So for me this is about returning sanctity to marriage. When I want to make that kind of commitment, it’s not because I can. It’s because I will want to share my life with someone in a very meaningful way. After all, what is it that has kept same-sex couples together for decades when there was no incentive to do so? Most had to keep their relationships a secret, or had to live in insular communities where they could be safe. If anti-gay conservatives are right and relationships are just about sex for gays, why shackle yourself to one person when you could be out enjoying the smörgåsbord?

When a heterosexual person gets married, they are unwittingly bestowed with over 1,138 federal rights and benefits from the government. (There are 515 laws in MN that discriminate against same-sex couples.) It’s like the government sneaks a huge binder in amongst all the wedding present.

  • You can’t be compelled to testify against your spouse in court. I would be compelled to testify against Jay since the law would consider us “roommates.”
  • You’re entitled to the disposal of your spouse’s body and property in the event of death. If Jay and I bought a house together and his parents didn’t approve of our relationship, they are legally entitled to swoop in and take everything if he were to die, and I would have no legal rights over how to bury him. There are awful, heartbreaking stories about this. Heterosexual couples don’t have to have lawyers to ensure this doesn’t happen.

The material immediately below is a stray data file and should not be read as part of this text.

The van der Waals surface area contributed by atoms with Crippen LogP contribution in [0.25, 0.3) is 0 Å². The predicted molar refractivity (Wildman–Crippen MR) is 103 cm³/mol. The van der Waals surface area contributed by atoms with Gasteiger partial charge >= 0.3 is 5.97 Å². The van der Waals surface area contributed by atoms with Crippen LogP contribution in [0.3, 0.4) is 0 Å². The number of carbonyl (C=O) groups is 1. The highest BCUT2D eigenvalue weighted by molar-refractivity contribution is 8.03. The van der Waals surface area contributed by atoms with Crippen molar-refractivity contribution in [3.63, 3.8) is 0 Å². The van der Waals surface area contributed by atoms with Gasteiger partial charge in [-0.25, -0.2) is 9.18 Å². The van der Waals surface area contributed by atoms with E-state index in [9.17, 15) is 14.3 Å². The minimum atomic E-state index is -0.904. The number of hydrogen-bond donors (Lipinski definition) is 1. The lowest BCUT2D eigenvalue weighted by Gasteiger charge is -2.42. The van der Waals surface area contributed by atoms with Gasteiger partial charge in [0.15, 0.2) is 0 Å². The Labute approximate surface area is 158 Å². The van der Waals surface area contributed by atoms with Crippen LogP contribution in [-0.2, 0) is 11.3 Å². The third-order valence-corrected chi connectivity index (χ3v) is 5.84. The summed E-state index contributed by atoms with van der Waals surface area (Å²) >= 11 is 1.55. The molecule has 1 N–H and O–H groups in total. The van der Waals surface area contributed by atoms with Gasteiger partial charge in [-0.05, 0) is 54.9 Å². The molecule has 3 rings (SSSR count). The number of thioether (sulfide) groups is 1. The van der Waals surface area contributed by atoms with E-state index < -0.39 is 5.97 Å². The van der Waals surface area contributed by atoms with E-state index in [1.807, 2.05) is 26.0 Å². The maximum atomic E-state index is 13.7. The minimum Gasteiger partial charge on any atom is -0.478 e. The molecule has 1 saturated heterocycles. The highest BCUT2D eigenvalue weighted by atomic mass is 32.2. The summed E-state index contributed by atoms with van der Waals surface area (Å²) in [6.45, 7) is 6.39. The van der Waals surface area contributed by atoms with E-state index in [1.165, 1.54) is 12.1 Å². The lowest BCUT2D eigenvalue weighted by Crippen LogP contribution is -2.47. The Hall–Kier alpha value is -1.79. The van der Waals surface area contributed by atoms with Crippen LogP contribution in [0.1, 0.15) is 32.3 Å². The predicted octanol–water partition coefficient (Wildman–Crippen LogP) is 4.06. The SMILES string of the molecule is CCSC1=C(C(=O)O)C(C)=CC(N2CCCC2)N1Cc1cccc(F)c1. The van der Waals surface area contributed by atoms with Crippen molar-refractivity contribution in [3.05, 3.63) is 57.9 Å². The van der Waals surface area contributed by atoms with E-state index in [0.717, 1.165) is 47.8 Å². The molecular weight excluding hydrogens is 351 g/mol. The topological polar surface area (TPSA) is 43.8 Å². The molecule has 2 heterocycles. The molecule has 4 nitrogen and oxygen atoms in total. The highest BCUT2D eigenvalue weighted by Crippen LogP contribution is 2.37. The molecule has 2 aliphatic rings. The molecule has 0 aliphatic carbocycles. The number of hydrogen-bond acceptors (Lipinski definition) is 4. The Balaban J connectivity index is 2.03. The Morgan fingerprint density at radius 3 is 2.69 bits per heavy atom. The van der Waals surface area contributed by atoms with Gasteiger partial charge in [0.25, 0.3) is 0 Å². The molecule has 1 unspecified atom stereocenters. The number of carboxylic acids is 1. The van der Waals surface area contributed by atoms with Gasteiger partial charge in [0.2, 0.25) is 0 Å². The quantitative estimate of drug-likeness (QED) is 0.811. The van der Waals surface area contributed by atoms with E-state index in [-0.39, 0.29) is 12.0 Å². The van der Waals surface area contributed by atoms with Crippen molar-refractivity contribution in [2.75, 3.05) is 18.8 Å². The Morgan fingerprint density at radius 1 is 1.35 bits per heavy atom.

There’s more. Believe me. (Check out www.project515.org.) So how is all of this not discrimination against committed, same-sex couples? Why is the relationship between a man and a woman so different that gay people need to be excluded from marriage?

Marriage will NOT be redefined when same-sex couples are permitted to marry. (Yes, I said when.) Predictions made when Loving v. Virginia hit the Supreme Court in 1967 are being made today — and society is still standing. Bottom line: we’re not asking the government to redefine anything. We merely want to be included, the same as everyone else. The Supreme Court even called marriage a civil right:

Marriage is one of the “basic civil rights of man,” fundamental to our very existence and survival.

Last night during the Minnesota Public Radio marriage amendment debate, Kerri Miller asked Brian Brown what the consequences would be if same-sex marriage were legalized. He kept changing the subject and speaking in generalities, but he couldn’t name specifics. Instead, he kept kept bringing up the Bible — but this isn’t about religion. It’s about law.

Constitutions should expand the rights of citizens, not limit them. This amendment not only expands the role of government in permanently banning same-sex couples from marrying, it also enshrines a religious belief and the prejudices of those who hold it, enabling them to discriminate with impunity.

This is about the Golden Rule: do to others as you would be done by. Would you want someone voting on who you can’t marry? I don’t think so.


Resources:

American Civil Liberties Union of Minnesota:

Marriage Matters

Minnesotans United for All Families

Project 515

RationalWiki

Southern Poverty Law Center